G4S: Now that EU voted in favor of including shipping in EU ETS, what does it mean for the industry? What could be done to harmonize diverging views towards a common framework?
E.H.: Any unilateral or regional action that conflicts with or undermines actions that have been carefully considered and deliberated by the global community at IMO can threaten world-wide confidence in the consistent, uniform system of regulation which IMO has developed to date. The shipping industry looks to IMO for consistent, globally adopted and globally applied regulations, in order to ensure a level playing field. So, if a regional measure were to be adopted, this could impact on the development of global regulation, which is vital for the international shipping industry, A regional measure may prove ineffective in achieving the policy goal should shipping patterns be adjusted to mitigate the regional action.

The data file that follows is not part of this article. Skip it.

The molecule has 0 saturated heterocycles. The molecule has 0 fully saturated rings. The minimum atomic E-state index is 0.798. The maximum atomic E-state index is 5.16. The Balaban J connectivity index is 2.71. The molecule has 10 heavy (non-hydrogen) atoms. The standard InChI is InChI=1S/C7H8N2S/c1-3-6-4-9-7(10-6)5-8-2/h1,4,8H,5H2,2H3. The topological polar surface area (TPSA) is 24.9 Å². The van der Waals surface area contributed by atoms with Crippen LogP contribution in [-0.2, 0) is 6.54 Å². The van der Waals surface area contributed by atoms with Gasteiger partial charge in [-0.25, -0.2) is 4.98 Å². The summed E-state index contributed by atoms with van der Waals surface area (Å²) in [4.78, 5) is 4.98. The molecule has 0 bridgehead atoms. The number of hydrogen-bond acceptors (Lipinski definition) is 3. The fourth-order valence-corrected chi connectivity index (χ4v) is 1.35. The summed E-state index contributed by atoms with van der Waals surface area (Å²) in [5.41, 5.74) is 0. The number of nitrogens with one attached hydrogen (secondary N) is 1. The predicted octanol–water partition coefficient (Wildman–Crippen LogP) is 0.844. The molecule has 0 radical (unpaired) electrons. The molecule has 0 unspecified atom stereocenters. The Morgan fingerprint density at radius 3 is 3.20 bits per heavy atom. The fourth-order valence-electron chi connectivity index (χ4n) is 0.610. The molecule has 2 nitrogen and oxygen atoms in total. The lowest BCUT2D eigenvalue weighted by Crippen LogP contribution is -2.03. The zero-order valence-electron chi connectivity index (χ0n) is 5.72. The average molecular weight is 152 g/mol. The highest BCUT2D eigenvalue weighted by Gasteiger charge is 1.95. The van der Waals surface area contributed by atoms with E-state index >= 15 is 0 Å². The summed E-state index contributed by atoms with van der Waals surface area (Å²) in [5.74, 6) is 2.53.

IMO provides a forum whereby all Member States can come together and work to build consensus amongst potentially divergent views. In October 2016, a “roadmap” for developing a comprehensive strategy on reduction of GHG emissions from ships was agreed, by consensus, by IMO Member States, including EU Member States. Meanwhile, two intersessional working group meetings on the reduction of greenhouse gas emissions form ships will be convened this year, with others to follow to enable the strategy to be delivered in the timeframe agreed. The first will be held from 26-30 June 2017 and will report to the Marine Environment Protection Committee (MEPC 71), from 3-7 July. The working group is open to all IMO Member States (as well as observer delegations from international and non-governmental organizations). A fully global solution for international shipping requires input from all IMO Member States – including EU members.